Archbishop Rowan Williams delivers final new year message
The Archbishop of Canterbury has paid tribute to unsung volunteers in his final new year message.
The Most Reverend Rowan Williams said the success of the Olympics volunteers should serve as a reminder of those who "often invisibly" make things happen.
He said there was a "steady current of generosity that underlies so much of our life together", in his BBC message.
People should ask "what can I do to join this silent conspiracy of generous dedication?" the archbishop said.
The Bishop of Durham, the Right Reverend Justin Welby, is to take over the Church of England's top role in March.
In his recorded message, the 11th since he took office in 2002, Dr Williams said: "The extraordinary events of the Olympics and Paralympics last summer provided an unforgettable spectacle.
"But everyone who visited the Olympic site or watched the broadcasts will have been made aware of the army of volunteers who cheerfully gave up their free time and worked away, without complaint, all hours of the day and night to make these great events happen.
"They were the key people who translated the Olympic vision into reality for the rest of us.
"It ought to make us think a bit harder about all the other folk who quietly, often invisibly, turn vision into reality and just make things happen - especially volunteers."
Dr Williams referred to the "Robes" project, where more than 20 local churches combined to offer food and shelter to homeless people in London.
"Religion here isn't a social problem or an old-fashioned embarrassment, it's a wellspring of energy and a source of life-giving vision for how people should be regarded and treated," he said.
"So let's recognise this steady current of generosity that underlies so much of our life together in this country and indeed worldwide.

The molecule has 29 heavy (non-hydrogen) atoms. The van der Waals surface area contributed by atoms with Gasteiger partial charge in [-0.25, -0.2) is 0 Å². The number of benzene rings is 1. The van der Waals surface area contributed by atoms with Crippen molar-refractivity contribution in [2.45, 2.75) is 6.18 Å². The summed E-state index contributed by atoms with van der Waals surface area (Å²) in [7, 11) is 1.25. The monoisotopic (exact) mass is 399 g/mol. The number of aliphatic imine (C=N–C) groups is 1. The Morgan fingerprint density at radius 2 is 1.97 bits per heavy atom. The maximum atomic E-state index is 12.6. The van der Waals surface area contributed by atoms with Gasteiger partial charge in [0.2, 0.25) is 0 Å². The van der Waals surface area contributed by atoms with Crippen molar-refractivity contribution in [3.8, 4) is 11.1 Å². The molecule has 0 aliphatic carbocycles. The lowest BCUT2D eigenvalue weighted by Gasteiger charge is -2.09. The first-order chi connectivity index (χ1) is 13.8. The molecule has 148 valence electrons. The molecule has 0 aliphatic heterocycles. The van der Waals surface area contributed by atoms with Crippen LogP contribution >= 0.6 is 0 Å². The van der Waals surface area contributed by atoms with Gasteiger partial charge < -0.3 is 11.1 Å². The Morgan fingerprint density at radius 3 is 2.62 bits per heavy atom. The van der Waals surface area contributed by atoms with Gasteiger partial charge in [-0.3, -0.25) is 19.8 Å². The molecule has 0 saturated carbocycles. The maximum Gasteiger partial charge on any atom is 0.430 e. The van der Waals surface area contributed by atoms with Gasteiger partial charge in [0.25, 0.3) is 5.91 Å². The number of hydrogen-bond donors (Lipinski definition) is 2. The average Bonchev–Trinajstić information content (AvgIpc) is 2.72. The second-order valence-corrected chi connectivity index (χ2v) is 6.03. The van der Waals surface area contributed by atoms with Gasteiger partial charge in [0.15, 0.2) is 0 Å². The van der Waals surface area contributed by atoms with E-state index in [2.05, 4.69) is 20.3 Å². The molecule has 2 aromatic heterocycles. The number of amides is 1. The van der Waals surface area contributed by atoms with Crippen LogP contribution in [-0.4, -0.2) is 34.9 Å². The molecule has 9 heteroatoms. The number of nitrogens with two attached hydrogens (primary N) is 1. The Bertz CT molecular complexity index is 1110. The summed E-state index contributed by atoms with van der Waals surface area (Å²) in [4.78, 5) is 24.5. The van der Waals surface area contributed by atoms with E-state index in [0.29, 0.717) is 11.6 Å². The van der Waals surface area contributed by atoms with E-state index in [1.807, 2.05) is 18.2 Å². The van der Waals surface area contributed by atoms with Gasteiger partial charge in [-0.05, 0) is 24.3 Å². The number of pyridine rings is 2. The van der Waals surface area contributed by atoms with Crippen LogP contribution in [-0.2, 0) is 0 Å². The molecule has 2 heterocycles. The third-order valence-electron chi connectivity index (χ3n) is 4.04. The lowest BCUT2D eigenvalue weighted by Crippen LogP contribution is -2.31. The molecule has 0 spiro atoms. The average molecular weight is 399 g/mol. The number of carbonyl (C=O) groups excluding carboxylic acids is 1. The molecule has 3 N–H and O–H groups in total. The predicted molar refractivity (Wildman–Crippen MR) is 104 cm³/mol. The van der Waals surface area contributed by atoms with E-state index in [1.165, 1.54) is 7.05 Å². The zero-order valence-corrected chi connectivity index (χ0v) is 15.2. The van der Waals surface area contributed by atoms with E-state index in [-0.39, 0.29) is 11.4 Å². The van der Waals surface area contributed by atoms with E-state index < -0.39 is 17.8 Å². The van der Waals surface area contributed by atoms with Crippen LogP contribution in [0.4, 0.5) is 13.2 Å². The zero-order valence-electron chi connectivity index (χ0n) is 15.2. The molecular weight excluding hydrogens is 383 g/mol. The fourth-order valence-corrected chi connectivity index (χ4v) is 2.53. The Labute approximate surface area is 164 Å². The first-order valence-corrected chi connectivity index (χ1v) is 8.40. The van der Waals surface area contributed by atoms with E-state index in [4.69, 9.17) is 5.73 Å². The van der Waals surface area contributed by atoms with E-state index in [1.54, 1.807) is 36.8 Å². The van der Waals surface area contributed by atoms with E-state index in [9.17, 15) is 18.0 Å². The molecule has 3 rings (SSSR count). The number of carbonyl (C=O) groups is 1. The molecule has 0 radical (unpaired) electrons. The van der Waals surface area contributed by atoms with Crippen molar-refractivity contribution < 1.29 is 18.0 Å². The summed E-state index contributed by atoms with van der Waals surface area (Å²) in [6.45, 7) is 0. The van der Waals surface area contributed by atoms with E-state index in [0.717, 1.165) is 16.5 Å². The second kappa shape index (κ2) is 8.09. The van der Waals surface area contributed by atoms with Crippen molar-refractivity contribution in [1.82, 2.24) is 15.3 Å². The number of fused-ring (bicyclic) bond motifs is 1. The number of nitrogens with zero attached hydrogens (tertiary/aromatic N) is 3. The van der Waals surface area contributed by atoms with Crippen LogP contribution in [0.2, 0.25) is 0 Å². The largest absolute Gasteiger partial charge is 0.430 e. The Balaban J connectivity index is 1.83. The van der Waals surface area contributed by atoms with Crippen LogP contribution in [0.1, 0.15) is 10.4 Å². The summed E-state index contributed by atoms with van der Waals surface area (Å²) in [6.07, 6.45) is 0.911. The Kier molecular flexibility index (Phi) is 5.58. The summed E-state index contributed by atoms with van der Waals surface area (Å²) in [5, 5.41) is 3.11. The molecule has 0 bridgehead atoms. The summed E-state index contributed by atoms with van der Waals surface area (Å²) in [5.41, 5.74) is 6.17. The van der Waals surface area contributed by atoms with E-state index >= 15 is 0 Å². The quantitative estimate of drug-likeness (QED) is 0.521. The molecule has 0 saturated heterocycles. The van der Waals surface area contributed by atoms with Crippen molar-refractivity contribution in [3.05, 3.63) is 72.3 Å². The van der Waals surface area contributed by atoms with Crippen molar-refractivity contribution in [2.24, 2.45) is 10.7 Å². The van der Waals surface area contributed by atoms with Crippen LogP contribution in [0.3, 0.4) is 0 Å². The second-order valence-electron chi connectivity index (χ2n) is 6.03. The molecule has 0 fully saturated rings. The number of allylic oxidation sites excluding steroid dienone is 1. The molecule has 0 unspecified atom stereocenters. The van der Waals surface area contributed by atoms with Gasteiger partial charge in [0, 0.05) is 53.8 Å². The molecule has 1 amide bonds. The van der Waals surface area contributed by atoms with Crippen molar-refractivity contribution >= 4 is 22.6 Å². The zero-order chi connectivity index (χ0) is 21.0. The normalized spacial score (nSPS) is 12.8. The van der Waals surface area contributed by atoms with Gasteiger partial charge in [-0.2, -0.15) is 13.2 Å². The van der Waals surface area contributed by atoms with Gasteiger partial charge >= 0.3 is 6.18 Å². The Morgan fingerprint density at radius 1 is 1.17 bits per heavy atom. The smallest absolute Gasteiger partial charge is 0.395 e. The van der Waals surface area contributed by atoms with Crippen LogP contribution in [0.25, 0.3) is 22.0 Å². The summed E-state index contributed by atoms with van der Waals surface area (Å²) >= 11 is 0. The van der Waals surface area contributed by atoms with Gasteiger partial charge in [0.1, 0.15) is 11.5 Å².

"It's all based on one vision - to make our society, our whole world, work for everyone, not just the comfortable and well off.
"And it's a vision that sometimes seems to need Olympic levels of patient hard work and dedication."
He said volunteers from churches and other faith groups made up a huge percentage of the "army of cheerful people making the wheels go round".
"How very good that people like that are there for us, we can say - but as soon as we've said that, we should be prompted to ask the tougher question: what can I do to join this silent conspiracy of generous dedication?" he added.
"There'll be those who have time and skill and strength to offer; there'll be those who have less of these, but can support in prayer and goodwill."
He said that thinking about this "silent groundswell" should open up minds to the "deepest secret of all - the trust that the entire universe is held together by the quiet, unfailing generosity of God".
Dr Williams is to take up a new post as Master of Magdalene College, Cambridge, and will also serve as chairman of the board of trustees at Christian Aid, the international development agency.
In his Christmas message, Dr Williams, 62, acknowledged that a recent vote not to allow women bishops in the Church had damaged its credibility.
However, he said that according to recent census results, 59% of people still identified themselves as Christian, and believers should not lose heart.
The archbishop's message will be broadcast at 12:15 GMT on BBC One and at 17:25 on BBC Two.